Marking the end of a fine career

THERE are two moments from early in the career of Mark Milligan that tell you a lot about why he has been such an influential player for club and country for so long, and why his imminent retirement is significant.

Almost exactly 15 years ago, Milligan emerged from a parked jumbo jet at Sydney Airport to be unveiled as the surprise inclusion in Guus Hiddink’s Socceroos squad for the 2006 World Cup. At 20, and after just a handful of games in the NSL and the A-League, he looked a little unsure about the fuss being made.


Little more than a year later, though, it was Milligan who was summoned to bolster the Socceroos’ dangerously listing Asian Cup campaign, and Milligan who stood at the centre of a back three quietly but unmistakeably directing the EPL defenders either side.

He has been a leader ever since in every team he has played in, a lieutenant to the coach on the pitch and a setter of dressing room culture off it. It’s absolutely no surprise that Milligan will move into coaching and will equally not be a surprise when he is surely successful in that craft, thanks to a combination of his personality, determination and football intelligence.

His finest hour in the A-League came in 2015, Melbourne Victory surging to triumph over Sydney FC in the grand final on the back of an utterly dominant performance from Milligan himself. Snarling figuratively and literally, Milligan owned the occasion and the result never felt in doubt.


That was why some of the strongest teams in Asia signed him at various points in his career, in some cases for significant sums of money. As battle-hardened as they come, Milligan brought a steeliness to whichever team he played in.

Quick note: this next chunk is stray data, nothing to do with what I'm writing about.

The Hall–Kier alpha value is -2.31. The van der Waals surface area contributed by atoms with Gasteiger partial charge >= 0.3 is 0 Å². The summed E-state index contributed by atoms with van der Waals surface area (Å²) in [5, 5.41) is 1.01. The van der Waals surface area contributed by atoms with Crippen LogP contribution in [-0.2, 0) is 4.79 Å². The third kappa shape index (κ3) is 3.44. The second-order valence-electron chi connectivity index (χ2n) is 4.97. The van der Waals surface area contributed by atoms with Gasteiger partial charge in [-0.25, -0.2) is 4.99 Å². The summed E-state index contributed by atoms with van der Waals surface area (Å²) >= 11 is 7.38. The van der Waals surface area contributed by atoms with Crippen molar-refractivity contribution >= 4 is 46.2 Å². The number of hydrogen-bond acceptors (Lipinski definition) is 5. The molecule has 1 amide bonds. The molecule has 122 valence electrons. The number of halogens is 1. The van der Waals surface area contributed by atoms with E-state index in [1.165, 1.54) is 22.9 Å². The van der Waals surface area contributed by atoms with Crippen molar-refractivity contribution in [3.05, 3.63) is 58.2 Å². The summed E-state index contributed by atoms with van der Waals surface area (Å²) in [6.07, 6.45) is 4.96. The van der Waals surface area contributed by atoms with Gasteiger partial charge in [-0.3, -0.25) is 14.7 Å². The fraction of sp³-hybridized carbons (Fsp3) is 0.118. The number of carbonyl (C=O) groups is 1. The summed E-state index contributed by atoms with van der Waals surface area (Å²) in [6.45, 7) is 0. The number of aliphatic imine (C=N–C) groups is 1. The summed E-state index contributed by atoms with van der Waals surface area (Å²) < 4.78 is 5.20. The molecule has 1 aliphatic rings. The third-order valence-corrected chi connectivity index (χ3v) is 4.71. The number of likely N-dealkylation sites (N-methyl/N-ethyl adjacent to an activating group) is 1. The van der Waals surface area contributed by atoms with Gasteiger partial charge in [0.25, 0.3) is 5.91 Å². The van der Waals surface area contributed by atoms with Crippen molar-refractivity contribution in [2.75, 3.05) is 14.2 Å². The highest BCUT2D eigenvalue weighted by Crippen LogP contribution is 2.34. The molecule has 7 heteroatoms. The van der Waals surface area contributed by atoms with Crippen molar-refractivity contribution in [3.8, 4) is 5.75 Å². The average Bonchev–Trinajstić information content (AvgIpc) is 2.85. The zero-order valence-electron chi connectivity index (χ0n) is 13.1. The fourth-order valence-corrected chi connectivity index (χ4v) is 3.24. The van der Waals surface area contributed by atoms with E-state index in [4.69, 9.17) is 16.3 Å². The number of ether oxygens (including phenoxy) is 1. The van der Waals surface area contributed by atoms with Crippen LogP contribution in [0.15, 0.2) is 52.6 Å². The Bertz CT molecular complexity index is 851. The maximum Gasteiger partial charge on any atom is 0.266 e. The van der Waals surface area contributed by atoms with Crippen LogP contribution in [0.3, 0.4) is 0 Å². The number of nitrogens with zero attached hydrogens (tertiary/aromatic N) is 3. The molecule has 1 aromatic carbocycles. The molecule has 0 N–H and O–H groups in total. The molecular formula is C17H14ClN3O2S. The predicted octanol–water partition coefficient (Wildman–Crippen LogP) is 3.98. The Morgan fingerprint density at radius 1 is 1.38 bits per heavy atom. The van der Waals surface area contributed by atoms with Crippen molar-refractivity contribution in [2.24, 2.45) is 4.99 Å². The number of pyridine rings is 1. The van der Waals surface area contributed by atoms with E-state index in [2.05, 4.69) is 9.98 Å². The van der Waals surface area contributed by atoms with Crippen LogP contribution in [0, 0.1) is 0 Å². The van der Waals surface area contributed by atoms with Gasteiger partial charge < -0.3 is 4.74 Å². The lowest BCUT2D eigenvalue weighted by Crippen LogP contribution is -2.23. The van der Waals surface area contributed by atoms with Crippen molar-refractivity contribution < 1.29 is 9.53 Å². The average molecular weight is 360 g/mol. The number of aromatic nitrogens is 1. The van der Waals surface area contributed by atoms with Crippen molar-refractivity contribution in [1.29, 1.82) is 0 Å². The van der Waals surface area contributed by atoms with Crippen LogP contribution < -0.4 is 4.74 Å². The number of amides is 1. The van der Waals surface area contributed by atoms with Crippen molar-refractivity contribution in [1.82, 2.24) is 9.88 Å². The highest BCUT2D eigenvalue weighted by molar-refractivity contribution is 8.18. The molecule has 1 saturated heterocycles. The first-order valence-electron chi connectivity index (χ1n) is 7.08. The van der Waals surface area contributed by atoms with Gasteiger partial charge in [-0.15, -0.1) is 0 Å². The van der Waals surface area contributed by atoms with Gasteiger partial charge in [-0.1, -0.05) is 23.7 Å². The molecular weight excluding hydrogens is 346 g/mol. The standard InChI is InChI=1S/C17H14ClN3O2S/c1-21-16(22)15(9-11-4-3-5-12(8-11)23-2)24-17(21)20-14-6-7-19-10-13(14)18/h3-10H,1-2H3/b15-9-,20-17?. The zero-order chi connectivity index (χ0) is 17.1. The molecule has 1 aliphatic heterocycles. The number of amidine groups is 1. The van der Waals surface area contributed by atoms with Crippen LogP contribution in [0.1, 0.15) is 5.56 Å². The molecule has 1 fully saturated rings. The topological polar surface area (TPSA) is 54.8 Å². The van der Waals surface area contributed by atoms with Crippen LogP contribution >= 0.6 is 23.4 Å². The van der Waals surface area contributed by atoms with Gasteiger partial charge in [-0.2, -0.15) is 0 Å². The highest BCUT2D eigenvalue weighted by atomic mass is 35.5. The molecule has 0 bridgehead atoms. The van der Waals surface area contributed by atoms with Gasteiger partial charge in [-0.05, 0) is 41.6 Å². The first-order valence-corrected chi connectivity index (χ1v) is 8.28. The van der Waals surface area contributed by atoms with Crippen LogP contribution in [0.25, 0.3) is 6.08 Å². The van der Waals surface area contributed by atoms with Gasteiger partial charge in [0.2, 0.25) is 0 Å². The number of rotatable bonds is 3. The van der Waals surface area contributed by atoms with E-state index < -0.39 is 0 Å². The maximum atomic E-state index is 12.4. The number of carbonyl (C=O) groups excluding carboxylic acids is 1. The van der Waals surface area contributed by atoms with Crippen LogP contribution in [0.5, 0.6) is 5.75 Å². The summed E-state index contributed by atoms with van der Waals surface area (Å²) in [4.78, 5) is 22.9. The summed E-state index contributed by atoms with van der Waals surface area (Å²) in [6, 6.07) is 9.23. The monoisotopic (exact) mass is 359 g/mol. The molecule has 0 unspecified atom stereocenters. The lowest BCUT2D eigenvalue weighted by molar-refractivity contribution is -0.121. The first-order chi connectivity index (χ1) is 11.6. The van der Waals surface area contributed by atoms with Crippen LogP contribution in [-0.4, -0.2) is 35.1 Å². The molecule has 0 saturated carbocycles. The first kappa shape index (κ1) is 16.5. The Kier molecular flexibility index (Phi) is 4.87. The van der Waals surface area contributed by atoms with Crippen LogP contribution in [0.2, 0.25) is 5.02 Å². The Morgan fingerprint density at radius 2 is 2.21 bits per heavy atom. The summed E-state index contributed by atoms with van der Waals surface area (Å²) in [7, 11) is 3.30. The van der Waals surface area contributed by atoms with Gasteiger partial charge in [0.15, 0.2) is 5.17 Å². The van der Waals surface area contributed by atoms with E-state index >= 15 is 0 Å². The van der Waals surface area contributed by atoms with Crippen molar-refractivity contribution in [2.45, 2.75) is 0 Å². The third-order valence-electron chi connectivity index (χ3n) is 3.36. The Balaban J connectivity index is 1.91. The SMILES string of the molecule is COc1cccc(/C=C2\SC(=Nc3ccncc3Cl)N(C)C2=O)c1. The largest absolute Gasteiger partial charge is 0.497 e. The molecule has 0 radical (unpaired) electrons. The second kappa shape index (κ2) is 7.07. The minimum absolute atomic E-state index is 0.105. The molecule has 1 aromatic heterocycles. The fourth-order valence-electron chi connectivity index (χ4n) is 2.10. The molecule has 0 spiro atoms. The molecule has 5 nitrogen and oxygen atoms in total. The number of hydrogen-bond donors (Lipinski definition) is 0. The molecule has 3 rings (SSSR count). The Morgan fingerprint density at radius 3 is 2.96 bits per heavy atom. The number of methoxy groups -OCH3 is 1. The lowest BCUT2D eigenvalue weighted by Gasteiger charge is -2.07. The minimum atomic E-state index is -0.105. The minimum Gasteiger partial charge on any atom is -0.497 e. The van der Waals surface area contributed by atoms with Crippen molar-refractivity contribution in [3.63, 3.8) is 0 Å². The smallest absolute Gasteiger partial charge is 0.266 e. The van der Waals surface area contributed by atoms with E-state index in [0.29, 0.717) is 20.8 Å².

But he also brought a far wider and more subtle range of attributes, not least an excellent eye for a pass and a nose for sniffing out trouble that meant he was as effective in the heart of midfield – the role in truth he always preferred – as he was at the centre of defence.

That utility didn’t always do him a favour. At the 2014 World Cup he was tasked with replacing the injured Ivan Franjic at right back against Holland, only to pull a hamstring in practising his crossing for the role – continuing a wretched run of fortune at World Cup which meant he went to four but only played four games.

Perhaps his only other regret might be that the opportunity to play in Europe did not come until so late in his career, stymied as he was at several points by work-permit issues. With his sleeves rolled up, it’s a fair bet Milligan would have thrived.


He has also long understood the responsibilities that have come with his role, almost always available to talk after a game and offering articulate thoughts on the state of the national team, on Australian football and various matters besides.

That contribution should continue into a burgeoning coaching career, for you get the sense that this “retirement” is just the beginning of a new chapter for a servant of Australian football.